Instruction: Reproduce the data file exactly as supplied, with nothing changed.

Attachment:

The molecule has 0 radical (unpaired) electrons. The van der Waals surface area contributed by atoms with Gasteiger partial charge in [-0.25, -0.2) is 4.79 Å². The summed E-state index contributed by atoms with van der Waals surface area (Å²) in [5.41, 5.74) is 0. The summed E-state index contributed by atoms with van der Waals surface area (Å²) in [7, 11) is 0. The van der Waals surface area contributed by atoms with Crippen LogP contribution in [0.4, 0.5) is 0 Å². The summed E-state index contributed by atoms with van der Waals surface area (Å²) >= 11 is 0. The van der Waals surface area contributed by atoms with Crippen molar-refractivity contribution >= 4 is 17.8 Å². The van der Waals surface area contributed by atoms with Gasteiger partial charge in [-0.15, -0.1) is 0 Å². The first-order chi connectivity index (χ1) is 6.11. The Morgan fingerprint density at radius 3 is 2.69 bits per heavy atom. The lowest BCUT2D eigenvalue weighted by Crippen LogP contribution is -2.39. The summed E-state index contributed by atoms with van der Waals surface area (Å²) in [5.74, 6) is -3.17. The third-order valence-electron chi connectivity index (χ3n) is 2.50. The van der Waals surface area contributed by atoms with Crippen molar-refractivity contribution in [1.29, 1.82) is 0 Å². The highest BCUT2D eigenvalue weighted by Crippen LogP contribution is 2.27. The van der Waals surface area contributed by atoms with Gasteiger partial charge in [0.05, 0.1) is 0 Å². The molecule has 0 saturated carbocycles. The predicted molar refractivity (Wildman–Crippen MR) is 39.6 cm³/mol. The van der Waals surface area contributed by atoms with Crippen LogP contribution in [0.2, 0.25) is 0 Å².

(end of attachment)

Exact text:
The molecule has 0 radical (unpaired) electrons. The van der Waals surface area contributed by atoms with Gasteiger partial charge in [-0.25, -0.2) is 4.79 Å². The summed E-state index contributed by atoms with van der Waals surface area (Å²) in [5.41, 5.74) is 0. The summed E-state index contributed by atoms with van der Waals surface area (Å²) in [7, 11) is 0. The van der Waals surface area contributed by atoms with Crippen LogP contribution in [0.4, 0.5) is 0 Å². The summed E-state index contributed by atoms with van der Waals surface area (Å²) >= 11 is 0. The van der Waals surface area contributed by atoms with Crippen molar-refractivity contribution >= 4 is 17.8 Å². The van der Waals surface area contributed by atoms with Gasteiger partial charge in [-0.15, -0.1) is 0 Å². The first-order chi connectivity index (χ1) is 6.11. The Morgan fingerprint density at radius 3 is 2.69 bits per heavy atom. The lowest BCUT2D eigenvalue weighted by Crippen LogP contribution is -2.39. The summed E-state index contributed by atoms with van der Waals surface area (Å²) in [5.74, 6) is -3.17. The third-order valence-electron chi connectivity index (χ3n) is 2.50. The van der Waals surface area contributed by atoms with Crippen molar-refractivity contribution in [1.29, 1.82) is 0 Å². The highest BCUT2D eigenvalue weighted by Crippen LogP contribution is 2.27. The van der Waals surface area contributed by atoms with Gasteiger partial charge in [0.05, 0.1) is 0 Å². The molecule has 0 saturated carbocycles. The predicted molar refractivity (Wildman–Crippen MR) is 39.6 cm³/mol. The van der Waals surface area contributed by atoms with Crippen LogP contribution in [0.2, 0.25) is 0 Å².